The claim that the brain is determined to function like a machine is just an assertion. There appears to be the capacity to choose the cycles of mental processes yourself in new and novel ways that breaks free from the causal chain. If you were fully determined then you would just be a data set, much like a lump of rock. The resolve or spirit to overcome the constrictions of reality itself is a reality and it’s not established that this is purely the result of the same type of causation that applies to no living matter.
      And in the end determinism even if true and rigid, it would not negate the ability to make a choice in the present moment from a number of available options. And the ability to choose is called freedom!


      1. There is no “deterministic template”. However, your choice will be caused by your own purpose and your own reasons, your own thoughts and your own feelings. If I were to ask you, “Why did you choose to respond to my comment?”, I suspect that you’ll be able to explain what caused you to do so.

        So, what I’m saying is that, you doing things for your own reasons, is an example of a deterministic process. Given who you were at the moment that you wrote your response, your response was both (a) causally inevitable and (b) caused by you.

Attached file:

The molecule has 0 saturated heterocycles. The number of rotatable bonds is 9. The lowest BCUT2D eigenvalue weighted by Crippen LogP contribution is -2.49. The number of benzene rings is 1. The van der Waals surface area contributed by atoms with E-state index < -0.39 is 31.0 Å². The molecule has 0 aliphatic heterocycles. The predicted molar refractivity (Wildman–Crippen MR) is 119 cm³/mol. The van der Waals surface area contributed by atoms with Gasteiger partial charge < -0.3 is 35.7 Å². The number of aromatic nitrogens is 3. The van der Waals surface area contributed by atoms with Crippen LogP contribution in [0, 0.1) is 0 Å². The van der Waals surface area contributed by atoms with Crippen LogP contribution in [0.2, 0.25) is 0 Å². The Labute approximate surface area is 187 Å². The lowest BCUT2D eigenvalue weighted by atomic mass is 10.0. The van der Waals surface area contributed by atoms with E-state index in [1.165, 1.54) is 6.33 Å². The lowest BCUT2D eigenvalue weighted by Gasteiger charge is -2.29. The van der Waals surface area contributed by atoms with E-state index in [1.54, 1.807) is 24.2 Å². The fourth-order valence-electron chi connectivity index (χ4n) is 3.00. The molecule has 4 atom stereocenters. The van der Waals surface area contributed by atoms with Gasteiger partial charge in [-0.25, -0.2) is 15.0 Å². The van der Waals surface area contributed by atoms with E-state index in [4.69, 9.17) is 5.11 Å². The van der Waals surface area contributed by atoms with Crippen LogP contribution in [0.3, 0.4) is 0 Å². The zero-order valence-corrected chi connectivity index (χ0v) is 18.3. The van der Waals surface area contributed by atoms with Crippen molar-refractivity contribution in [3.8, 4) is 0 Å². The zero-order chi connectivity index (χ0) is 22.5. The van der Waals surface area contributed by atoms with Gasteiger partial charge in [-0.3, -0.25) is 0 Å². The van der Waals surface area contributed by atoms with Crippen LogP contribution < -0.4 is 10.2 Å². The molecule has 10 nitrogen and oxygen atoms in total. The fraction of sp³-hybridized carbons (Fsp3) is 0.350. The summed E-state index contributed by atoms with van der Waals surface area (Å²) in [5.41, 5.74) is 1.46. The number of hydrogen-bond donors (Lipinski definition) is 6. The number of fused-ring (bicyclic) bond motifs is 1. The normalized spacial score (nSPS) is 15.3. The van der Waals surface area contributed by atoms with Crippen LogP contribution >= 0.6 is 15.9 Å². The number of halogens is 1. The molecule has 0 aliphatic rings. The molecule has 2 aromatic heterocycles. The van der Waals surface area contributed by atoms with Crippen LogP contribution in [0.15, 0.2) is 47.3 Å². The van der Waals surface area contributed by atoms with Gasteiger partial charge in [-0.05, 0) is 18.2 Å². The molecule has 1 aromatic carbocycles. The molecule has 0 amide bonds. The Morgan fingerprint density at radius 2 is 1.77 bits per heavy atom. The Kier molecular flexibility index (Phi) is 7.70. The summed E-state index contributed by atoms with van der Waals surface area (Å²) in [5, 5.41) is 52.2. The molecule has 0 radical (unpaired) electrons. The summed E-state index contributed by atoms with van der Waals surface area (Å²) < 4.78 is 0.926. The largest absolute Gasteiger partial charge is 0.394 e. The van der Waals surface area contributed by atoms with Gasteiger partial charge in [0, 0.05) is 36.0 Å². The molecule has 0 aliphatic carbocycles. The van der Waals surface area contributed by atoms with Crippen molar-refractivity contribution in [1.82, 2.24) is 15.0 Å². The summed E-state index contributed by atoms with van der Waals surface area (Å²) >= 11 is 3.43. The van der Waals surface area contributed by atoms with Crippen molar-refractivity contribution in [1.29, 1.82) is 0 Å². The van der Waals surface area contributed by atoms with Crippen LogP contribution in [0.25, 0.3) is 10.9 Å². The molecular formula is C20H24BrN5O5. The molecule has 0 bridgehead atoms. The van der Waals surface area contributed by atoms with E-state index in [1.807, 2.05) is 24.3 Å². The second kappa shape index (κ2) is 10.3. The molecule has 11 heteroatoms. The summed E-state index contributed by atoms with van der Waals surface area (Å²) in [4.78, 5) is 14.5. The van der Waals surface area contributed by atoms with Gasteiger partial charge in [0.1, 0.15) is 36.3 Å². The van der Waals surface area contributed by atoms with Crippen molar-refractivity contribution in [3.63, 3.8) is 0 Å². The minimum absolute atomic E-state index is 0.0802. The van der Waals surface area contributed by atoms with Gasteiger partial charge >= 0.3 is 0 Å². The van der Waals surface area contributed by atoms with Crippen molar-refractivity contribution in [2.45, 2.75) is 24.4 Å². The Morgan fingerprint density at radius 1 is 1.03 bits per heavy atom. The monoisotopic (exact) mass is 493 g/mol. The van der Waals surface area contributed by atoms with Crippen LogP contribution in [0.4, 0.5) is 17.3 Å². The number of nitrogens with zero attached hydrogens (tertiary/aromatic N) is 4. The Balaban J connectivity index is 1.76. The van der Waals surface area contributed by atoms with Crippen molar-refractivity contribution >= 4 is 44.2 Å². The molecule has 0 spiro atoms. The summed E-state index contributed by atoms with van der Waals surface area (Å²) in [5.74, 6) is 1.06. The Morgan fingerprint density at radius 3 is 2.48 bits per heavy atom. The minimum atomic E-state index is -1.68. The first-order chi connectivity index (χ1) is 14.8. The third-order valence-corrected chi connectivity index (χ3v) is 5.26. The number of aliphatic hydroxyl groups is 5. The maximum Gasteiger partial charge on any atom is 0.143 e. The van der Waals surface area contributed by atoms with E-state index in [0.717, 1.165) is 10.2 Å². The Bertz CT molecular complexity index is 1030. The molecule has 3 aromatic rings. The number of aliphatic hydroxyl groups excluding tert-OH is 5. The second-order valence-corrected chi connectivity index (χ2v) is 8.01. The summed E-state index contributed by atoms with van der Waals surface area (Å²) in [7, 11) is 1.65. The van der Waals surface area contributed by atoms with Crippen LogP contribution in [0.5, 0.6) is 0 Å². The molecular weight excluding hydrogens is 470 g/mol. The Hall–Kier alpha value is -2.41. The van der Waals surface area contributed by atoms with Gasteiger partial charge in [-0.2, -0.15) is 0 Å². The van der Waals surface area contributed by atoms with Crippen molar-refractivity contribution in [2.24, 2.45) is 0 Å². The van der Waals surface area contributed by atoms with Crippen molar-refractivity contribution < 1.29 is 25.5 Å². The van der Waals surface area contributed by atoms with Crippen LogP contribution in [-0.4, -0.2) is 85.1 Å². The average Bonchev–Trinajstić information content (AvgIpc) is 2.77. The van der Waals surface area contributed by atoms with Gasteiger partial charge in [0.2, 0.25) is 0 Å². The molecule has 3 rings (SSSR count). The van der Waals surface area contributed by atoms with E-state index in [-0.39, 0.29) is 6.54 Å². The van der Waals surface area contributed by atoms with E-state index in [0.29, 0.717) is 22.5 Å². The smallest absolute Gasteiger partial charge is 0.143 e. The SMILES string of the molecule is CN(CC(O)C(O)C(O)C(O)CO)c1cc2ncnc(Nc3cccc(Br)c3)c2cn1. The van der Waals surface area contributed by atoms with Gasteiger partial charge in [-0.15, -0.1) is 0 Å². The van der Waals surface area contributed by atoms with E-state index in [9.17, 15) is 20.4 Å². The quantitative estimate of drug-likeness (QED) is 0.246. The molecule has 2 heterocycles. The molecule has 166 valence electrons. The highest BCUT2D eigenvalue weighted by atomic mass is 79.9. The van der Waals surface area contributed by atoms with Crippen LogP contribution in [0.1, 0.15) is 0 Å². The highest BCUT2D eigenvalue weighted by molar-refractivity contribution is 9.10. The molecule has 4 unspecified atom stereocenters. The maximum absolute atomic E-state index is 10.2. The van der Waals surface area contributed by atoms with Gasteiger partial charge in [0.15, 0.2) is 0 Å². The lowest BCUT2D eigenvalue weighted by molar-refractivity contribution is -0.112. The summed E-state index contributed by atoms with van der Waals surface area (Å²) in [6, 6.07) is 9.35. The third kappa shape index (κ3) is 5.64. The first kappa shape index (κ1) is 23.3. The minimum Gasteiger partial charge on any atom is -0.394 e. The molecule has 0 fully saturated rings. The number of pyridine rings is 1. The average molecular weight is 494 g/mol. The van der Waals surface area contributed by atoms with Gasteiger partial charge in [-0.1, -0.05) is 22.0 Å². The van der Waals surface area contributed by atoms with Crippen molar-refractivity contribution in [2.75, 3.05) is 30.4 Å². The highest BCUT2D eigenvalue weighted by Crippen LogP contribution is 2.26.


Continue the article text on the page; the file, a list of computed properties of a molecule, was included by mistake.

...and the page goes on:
Thus determinism and free will, when both are correctly defined, are compatible concepts.


      2. They exist in time and space relative to what? Apparently they didn’t exist at one point!
        From what reference point are you making this assertion? There is a greater reference point than you or is that all you can explain?


      3. I’m happy to explain anything you like. Numbers are how we count things. We need to count things so that we can do practical things, like knowing when we have enough apples to feed everyone, or calculating where the moon will be so we know where to park the landing module. You know, things like that. But the numbers do not exist as objects themselves in empirical reality, only the objects actually exist.


      4. Marvin,
        In experiments of a perfect vacuum and at a temperature of minus 273 degrees kelvin particles emerge in pairs of matter and antimatter.
        They flicker into and out of existence in what is known as the Zero Point Field! This violates non of the conservation of energy laws because of the separation. When they recombine they disappear into the nothingness that they emerged from!
        This whole fucking universe has emerged from something non physical!